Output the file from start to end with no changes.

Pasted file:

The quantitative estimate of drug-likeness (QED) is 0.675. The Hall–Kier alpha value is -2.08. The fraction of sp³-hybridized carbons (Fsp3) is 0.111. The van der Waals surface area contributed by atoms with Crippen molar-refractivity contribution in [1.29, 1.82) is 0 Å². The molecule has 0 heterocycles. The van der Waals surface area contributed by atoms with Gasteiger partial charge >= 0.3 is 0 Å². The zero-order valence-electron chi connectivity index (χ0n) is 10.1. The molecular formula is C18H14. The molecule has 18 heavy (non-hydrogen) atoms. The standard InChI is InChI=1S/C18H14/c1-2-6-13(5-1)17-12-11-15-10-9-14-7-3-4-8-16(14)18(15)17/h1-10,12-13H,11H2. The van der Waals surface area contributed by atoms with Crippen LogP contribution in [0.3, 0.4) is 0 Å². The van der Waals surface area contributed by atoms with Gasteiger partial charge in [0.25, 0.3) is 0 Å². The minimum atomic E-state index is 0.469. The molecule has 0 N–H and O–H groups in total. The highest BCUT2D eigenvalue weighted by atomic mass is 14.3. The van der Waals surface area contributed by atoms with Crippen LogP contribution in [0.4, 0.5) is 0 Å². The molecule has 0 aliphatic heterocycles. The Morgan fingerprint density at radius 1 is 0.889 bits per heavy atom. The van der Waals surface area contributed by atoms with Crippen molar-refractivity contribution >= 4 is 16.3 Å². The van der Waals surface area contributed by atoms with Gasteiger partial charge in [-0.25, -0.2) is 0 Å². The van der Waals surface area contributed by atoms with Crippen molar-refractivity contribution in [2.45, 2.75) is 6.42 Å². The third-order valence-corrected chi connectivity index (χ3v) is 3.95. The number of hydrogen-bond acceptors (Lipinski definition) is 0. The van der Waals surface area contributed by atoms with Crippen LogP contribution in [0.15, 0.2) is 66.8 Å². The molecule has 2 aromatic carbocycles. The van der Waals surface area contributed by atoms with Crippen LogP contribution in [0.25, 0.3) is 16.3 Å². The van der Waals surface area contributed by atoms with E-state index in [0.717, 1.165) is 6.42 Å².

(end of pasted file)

The quantitative estimate of drug-likeness (QED) is 0.675. The Hall–Kier alpha value is -2.08. The fraction of sp³-hybridized carbons (Fsp3) is 0.111. The van der Waals surface area contributed by atoms with Crippen molar-refractivity contribution in [1.29, 1.82) is 0 Å². The molecule has 0 heterocycles. The van der Waals surface area contributed by atoms with Gasteiger partial charge >= 0.3 is 0 Å². The zero-order valence-electron chi connectivity index (χ0n) is 10.1. The molecular formula is C18H14. The molecule has 18 heavy (non-hydrogen) atoms. The standard InChI is InChI=1S/C18H14/c1-2-6-13(5-1)17-12-11-15-10-9-14-7-3-4-8-16(14)18(15)17/h1-10,12-13H,11H2. The van der Waals surface area contributed by atoms with Crippen LogP contribution in [0.3, 0.4) is 0 Å². The van der Waals surface area contributed by atoms with Gasteiger partial charge in [0.25, 0.3) is 0 Å². The minimum atomic E-state index is 0.469. The molecule has 0 N–H and O–H groups in total. The highest BCUT2D eigenvalue weighted by atomic mass is 14.3. The van der Waals surface area contributed by atoms with Crippen LogP contribution in [0.4, 0.5) is 0 Å². The molecule has 0 aliphatic heterocycles. The Morgan fingerprint density at radius 1 is 0.889 bits per heavy atom. The van der Waals surface area contributed by atoms with Crippen molar-refractivity contribution >= 4 is 16.3 Å². The van der Waals surface area contributed by atoms with Gasteiger partial charge in [-0.25, -0.2) is 0 Å². The van der Waals surface area contributed by atoms with Crippen molar-refractivity contribution in [2.45, 2.75) is 6.42 Å². The third-order valence-corrected chi connectivity index (χ3v) is 3.95. The number of hydrogen-bond acceptors (Lipinski definition) is 0. The van der Waals surface area contributed by atoms with Crippen LogP contribution in [0.15, 0.2) is 66.8 Å². The molecule has 2 aromatic carbocycles. The van der Waals surface area contributed by atoms with Crippen LogP contribution in [0.25, 0.3) is 16.3 Å². The van der Waals surface area contributed by atoms with E-state index in [0.717, 1.165) is 6.42 Å².